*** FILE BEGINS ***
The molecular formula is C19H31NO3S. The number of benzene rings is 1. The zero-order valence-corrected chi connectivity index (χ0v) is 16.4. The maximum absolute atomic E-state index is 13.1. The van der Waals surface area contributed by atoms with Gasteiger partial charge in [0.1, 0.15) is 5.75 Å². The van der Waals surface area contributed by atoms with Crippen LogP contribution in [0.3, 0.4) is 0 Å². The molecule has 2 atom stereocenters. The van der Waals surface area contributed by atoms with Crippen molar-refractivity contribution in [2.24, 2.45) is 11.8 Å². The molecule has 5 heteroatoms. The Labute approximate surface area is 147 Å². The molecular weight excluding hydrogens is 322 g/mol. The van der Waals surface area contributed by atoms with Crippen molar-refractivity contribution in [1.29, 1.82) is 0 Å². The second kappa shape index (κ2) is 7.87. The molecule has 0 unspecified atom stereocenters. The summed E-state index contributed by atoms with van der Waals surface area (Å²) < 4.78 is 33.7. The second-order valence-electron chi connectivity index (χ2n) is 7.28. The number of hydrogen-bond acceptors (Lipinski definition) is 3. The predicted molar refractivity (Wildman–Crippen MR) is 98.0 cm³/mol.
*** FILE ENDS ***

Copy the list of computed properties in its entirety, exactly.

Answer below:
The molecular formula is C19H31NO3S. The number of benzene rings is 1. The zero-order valence-corrected chi connectivity index (χ0v) is 16.4. The maximum absolute atomic E-state index is 13.1. The van der Waals surface area contributed by atoms with Gasteiger partial charge in [0.1, 0.15) is 5.75 Å². The van der Waals surface area contributed by atoms with Crippen LogP contribution in [0.3, 0.4) is 0 Å². The molecule has 2 atom stereocenters. The van der Waals surface area contributed by atoms with Crippen molar-refractivity contribution in [2.24, 2.45) is 11.8 Å². The molecule has 5 heteroatoms. The Labute approximate surface area is 147 Å². The molecular weight excluding hydrogens is 322 g/mol. The van der Waals surface area contributed by atoms with Crippen molar-refractivity contribution in [1.29, 1.82) is 0 Å². The second kappa shape index (κ2) is 7.87. The molecule has 0 unspecified atom stereocenters. The summed E-state index contributed by atoms with van der Waals surface area (Å²) < 4.78 is 33.7. The second-order valence-electron chi connectivity index (χ2n) is 7.28. The number of hydrogen-bond acceptors (Lipinski definition) is 3. The predicted molar refractivity (Wildman–Crippen MR) is 98.0 cm³/mol.